201 points · 1 month ago

Honestly, this is why I find it hard to forgive anyone who is a former gang member. Yeah you got out but you probably killed or seriously hurt someone to get in, in the first place. You not being in jail for that or owning up to that means you aren't truly remorseful for your gang life. It means gang life got too much for you and you bailed on it and now trying to cash in on your association.

level 9

I feel like there needs to be less of a focus on forgiveness and a focus on stopping it from happening in the first place. I know there is a whole host of problems associated with that idea, and I am doubtful there will ever be a perfect solution. I guess my main point is how do people expect to be forgiven when they've done something shitty?

level 10
[deleted]
233 points · 1 month ago

There was a guy who called himself a pastor down in Central America country I lived in as well for two years. He came to visit my church here in the states. He said he was a former 18th street gang member, a gang I knew well from where I lived at. Everyone was fawning over this guy for changing his life around and becoming a good guy.

He introduced himself to me. I was not nice to him. He was a gang banger during the time his gang killed a city bus full of innocent people with machine-guns and grenades. I asked him about it and whether he was a part of that. He denounced it. I asked him if he was going to rat the guys out who did it then because "you obviously know who did it being a part of that gang". He couldn't answer me. I told him "Until you do, don't pretend to be a pastor." Those guys on that bus killed an infant and her mother.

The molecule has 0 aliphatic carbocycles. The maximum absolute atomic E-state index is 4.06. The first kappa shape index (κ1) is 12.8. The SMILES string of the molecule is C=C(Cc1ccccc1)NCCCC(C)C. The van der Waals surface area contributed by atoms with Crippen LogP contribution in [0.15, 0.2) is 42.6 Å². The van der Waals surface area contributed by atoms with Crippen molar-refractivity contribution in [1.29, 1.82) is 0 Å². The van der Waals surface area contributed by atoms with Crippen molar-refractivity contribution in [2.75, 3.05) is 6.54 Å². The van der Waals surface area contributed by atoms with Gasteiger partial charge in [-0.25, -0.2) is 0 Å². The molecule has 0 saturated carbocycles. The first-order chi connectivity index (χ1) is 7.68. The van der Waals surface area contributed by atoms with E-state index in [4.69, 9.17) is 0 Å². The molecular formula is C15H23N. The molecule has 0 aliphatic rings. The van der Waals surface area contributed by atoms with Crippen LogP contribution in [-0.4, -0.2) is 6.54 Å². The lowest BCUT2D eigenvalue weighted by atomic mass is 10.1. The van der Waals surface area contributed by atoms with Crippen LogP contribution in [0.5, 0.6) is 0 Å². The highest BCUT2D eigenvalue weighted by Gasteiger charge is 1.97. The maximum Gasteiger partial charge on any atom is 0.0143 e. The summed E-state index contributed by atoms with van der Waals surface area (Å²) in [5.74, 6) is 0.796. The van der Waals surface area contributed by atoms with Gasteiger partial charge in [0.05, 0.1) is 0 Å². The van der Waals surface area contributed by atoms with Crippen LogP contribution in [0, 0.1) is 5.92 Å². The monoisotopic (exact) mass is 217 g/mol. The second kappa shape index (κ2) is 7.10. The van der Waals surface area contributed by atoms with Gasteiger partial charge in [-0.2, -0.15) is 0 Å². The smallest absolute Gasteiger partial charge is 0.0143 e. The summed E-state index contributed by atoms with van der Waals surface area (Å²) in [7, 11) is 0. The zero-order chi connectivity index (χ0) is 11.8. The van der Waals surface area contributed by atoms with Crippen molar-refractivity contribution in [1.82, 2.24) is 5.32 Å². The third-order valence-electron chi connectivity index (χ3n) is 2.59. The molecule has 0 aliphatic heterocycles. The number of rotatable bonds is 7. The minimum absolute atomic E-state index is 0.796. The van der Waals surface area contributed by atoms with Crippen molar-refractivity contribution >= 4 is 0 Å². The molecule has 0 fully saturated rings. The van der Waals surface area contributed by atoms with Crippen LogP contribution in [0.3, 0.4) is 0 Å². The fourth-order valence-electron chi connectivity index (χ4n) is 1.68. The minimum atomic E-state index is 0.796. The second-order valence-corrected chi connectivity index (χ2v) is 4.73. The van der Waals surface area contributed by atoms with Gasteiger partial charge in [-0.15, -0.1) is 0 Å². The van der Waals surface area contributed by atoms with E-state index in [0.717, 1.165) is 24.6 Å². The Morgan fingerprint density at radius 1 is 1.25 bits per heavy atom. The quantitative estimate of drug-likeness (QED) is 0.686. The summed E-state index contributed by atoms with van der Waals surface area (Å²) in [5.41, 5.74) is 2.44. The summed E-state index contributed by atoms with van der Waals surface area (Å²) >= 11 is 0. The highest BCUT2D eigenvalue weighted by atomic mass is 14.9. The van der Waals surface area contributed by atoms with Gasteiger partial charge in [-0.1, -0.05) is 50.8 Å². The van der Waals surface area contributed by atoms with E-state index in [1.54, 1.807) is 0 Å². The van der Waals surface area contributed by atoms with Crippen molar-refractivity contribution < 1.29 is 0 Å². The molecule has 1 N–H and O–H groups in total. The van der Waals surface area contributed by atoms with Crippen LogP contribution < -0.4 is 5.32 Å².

Fuck gang members.

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level 7

Well, and they want to cross a threshold with those initiates. Once you do something horrendous like what the guy in the op did, you've crossed a specific line. And if your actions are validated and supported by people you want validation and support from, then that part of you that says "hey, beating up and/or killing vulnerable people is a terrible thing to do" dies a little bit, or even completely. By being numbed to the atrocities of their actions, they are less likely to stick to any reasonable moral compass, making them more willing underlings.

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level 6

What constitutes as thug behavior these days? I never considered thugs to be above doing things like this. In my mind thug = piece of shit human, although I'm sure that doesn't exactly apply to all of them and there are a few good ones caught up in a bad situations

level 7

Fun thug fact: the word originated in India!

1810, "member of a gang of murderers and robbers in India who strangled their victims," from Marathi thag, thak "cheat, swindler," Hindi thag, perhaps from Sanskrit sthaga-s "cunning, fraudulent," from sthagayati "(he) covers, conceals," from PIE root *(s)teg- "to cover."

Originally members of the Thuggee (Tuggee) were members of the Thuggee Cult, a secretive one which worshipped Kali. They would embed themselves with travelers then rob and strangle them in their sleeps.

level 8

That's....more of an answer than I ever expected. Thanks, TIL!

level 8

It is like none watches Indiana Jones anymore, geez. Kali Maaaaa

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level 7
14 points · 1 month ago

Semantics. Thug or not: he is 18 and will likely become a main jail inmate.

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level 6
255 points · 1 month ago

hes gone full mark wahlberg

level 7

That would be a hilarious defense statement.

level 8
73 points · 1 month ago

"Your honor, my client simply felt the vibration."

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level 7